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Looks like studs for my exterior walls are just 2x4s. Dense-pack won’t be enough?

Apollo S | Posted in General Questions on

I am waiting for summer, so I can address insulation of the house. I knew it was bad, since living area was built in ’38 and gut-rehabbed in ’55, but only last weekend I realized how bad my walls are.

So I ripped out some drywall to do electrical and discovered that all I have is 4″ deep cavity. 2X4s all around, then T&G boards, then felt, and finally siding. Zero insulation but foil stapled in between the studs. No wonder my gas bill was $550 last month (I am in Boston).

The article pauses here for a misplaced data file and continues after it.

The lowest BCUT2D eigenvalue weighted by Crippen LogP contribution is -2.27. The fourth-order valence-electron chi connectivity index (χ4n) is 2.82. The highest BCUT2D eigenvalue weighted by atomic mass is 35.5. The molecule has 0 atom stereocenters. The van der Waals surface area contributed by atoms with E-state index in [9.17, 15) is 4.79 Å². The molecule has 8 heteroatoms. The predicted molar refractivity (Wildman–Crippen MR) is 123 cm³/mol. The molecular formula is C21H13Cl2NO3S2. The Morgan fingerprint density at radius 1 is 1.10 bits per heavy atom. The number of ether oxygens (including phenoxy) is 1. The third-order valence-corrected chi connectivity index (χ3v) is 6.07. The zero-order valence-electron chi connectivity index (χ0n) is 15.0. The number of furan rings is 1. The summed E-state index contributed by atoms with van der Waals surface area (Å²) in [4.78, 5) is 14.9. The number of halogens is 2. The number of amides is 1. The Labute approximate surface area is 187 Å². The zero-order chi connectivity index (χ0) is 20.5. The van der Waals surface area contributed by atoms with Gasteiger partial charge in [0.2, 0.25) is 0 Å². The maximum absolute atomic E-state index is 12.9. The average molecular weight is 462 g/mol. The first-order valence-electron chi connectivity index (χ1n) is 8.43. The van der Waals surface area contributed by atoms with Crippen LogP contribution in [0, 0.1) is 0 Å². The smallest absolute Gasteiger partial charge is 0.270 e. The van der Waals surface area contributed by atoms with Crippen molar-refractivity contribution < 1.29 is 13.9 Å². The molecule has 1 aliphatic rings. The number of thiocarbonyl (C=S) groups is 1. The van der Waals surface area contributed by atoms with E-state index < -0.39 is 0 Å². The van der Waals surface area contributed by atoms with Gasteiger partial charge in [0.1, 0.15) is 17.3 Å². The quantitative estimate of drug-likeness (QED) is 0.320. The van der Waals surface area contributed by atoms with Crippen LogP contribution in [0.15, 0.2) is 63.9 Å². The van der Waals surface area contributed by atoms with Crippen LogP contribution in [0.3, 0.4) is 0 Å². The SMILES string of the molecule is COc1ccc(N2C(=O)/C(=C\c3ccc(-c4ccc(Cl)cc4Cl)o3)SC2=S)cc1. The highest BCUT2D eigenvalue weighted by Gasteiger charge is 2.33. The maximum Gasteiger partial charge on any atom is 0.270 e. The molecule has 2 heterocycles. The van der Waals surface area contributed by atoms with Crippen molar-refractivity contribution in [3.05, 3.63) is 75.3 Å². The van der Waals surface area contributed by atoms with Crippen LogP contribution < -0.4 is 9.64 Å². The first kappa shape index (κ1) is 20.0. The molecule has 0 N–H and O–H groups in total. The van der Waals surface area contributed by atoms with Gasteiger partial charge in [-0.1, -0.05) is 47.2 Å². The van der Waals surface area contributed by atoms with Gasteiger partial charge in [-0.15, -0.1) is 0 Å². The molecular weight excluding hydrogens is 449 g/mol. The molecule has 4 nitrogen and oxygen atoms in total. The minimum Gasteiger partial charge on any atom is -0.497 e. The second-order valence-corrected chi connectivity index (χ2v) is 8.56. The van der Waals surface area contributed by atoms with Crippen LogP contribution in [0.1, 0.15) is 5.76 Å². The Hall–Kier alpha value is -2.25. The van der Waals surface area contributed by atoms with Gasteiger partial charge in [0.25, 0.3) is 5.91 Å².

Looking at what I got, what is the max R value I can achieve with having contractor densepack with cellulose? I am wondering how long I can last with so-so insulation before I save up to rip off the siding and can do EPS and sheathing.

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  1. GBA Editor
    Martin Holladay | | #1

    It's possible to achieve R-3.7 per inch with cellulose. If your wall has old-fashioned 2x4s that measure a full 4 inches deep, you could achieve R-14 or R-15 in the middle of each stud bay.

    If your wall has planed (3.5 inch deep) 2x4s, you could achieve about R-13 in the middle of each stud bay.

    Your whole-wall R-value (taking into account thermal bridging through the studs) is likely to be no more than R-12.